Chipotle Becomes Another Boring Chain — and That's a Good Thing
Niccol’s first year brought stock back near pre-crisis levels
Next up: More stores abroad and intensifed food-safety focus
By Leslie Patton, Bloomberg
March 14, 2019
Brian Niccol has stabilized Chipotle Mexican Grill Inc. since taking over a year ago. Now, he faces a trickier challenge: Restoring some of the burrito chain’s foodie cachet while simultaneously fueling ambitious growth.
Niccol, who took over from founder Steve Ells last March, has cleaned up Chipotle’s operations and tapped the fast-food playbook he learned while running Taco Bell. That includes propelling sales with digital orders and deliveries while adding customer-luring menu items like quesadillas.
“We have to remind people why they fell in love with the brand, and why they will continue to stay in love with what Chipotle can do,” Niccol said in an interview about his first year at the company and his outlook going forward.
Under Niccol’s guidance, Chipotle has steadily recaptured same-store sales growth -- a key gauge of success for restaurant chains and retailers. Investors, including activist Bill Ackman, have applauded, with Chipotle’s stock doubling over the last year. It’s currently approaching the price where it traded before a food-safety crisis engulfed the chain in late 2015.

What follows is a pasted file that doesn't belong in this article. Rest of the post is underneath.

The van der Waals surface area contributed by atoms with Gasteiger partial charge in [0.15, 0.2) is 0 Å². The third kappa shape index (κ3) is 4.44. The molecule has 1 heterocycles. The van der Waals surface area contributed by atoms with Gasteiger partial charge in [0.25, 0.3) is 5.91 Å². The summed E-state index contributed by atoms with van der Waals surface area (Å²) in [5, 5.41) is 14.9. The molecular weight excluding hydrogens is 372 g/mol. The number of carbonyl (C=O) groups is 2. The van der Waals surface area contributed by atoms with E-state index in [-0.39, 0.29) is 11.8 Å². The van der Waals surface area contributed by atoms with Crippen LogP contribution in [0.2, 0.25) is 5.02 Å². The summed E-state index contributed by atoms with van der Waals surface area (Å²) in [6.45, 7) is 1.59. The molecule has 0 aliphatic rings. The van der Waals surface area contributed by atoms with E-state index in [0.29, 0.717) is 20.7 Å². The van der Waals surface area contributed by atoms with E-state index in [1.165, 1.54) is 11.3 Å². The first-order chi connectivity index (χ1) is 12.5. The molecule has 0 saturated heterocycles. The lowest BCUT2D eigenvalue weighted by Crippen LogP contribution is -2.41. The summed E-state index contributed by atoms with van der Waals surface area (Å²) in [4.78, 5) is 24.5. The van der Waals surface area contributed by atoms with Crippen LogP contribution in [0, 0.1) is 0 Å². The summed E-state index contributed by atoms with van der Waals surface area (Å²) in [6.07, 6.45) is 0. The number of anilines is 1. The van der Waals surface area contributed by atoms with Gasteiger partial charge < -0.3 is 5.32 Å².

“Brian and his team have done an incredible job transforming Chipotle,” Ackman said in response to questions about Niccol’s performance. “We could not be more enthusiastic about the progress to date and the future potential to be realized thanks to his leadership.”
Niccol now wants to double the number of Chipotle restaurants in the U.S. and is looking abroad to expand the company’s limited international footprint.
Former chief Ells, a trained chef with culinary aspirations, was credited with creating a fast-food chain that had captured the discerning stomachs of millennials. But serving fresh food soon became a liability, with an E. coli outbreak setting off a food-safety crisis that exposed flaws in the company’s protocols and operations. Ultimately, hundreds got sick, customers fled to rivals, and the company’s market capitalization plunged by more than $16 billion in the three years through Feb. 13, 2018, shortly before Niccol took over.
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